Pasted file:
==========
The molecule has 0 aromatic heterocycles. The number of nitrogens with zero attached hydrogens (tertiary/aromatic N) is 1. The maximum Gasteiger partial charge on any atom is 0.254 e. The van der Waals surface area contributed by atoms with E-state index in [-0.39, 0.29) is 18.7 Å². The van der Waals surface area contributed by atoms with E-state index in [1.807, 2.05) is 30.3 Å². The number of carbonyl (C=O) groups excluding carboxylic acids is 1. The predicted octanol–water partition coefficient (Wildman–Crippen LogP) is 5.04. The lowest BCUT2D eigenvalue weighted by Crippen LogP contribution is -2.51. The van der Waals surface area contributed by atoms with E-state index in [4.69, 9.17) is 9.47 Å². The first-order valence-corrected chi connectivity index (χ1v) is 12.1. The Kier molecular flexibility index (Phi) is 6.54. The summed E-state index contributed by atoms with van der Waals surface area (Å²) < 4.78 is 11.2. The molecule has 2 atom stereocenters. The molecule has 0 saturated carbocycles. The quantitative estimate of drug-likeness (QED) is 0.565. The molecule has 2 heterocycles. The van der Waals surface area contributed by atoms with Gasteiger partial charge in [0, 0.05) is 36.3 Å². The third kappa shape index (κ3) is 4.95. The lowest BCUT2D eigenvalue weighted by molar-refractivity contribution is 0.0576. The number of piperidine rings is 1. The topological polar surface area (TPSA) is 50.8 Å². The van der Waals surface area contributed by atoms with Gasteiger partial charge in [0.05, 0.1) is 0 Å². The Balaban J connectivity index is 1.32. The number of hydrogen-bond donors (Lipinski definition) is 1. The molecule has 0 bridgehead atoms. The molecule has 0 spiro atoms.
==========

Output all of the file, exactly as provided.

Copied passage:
The molecule has 0 aromatic heterocycles. The number of nitrogens with zero attached hydrogens (tertiary/aromatic N) is 1. The maximum Gasteiger partial charge on any atom is 0.254 e. The van der Waals surface area contributed by atoms with E-state index in [-0.39, 0.29) is 18.7 Å². The van der Waals surface area contributed by atoms with E-state index in [1.807, 2.05) is 30.3 Å². The number of carbonyl (C=O) groups excluding carboxylic acids is 1. The predicted octanol–water partition coefficient (Wildman–Crippen LogP) is 5.04. The lowest BCUT2D eigenvalue weighted by Crippen LogP contribution is -2.51. The van der Waals surface area contributed by atoms with E-state index in [4.69, 9.17) is 9.47 Å². The first-order valence-corrected chi connectivity index (χ1v) is 12.1. The Kier molecular flexibility index (Phi) is 6.54. The summed E-state index contributed by atoms with van der Waals surface area (Å²) < 4.78 is 11.2. The molecule has 2 atom stereocenters. The molecule has 0 saturated carbocycles. The quantitative estimate of drug-likeness (QED) is 0.565. The molecule has 2 heterocycles. The van der Waals surface area contributed by atoms with Gasteiger partial charge in [0, 0.05) is 36.3 Å². The third kappa shape index (κ3) is 4.95. The lowest BCUT2D eigenvalue weighted by molar-refractivity contribution is 0.0576. The number of piperidine rings is 1. The topological polar surface area (TPSA) is 50.8 Å². The van der Waals surface area contributed by atoms with Gasteiger partial charge in [0.05, 0.1) is 0 Å². The Balaban J connectivity index is 1.32. The number of hydrogen-bond donors (Lipinski definition) is 1. The molecule has 0 bridgehead atoms. The molecule has 0 spiro atoms.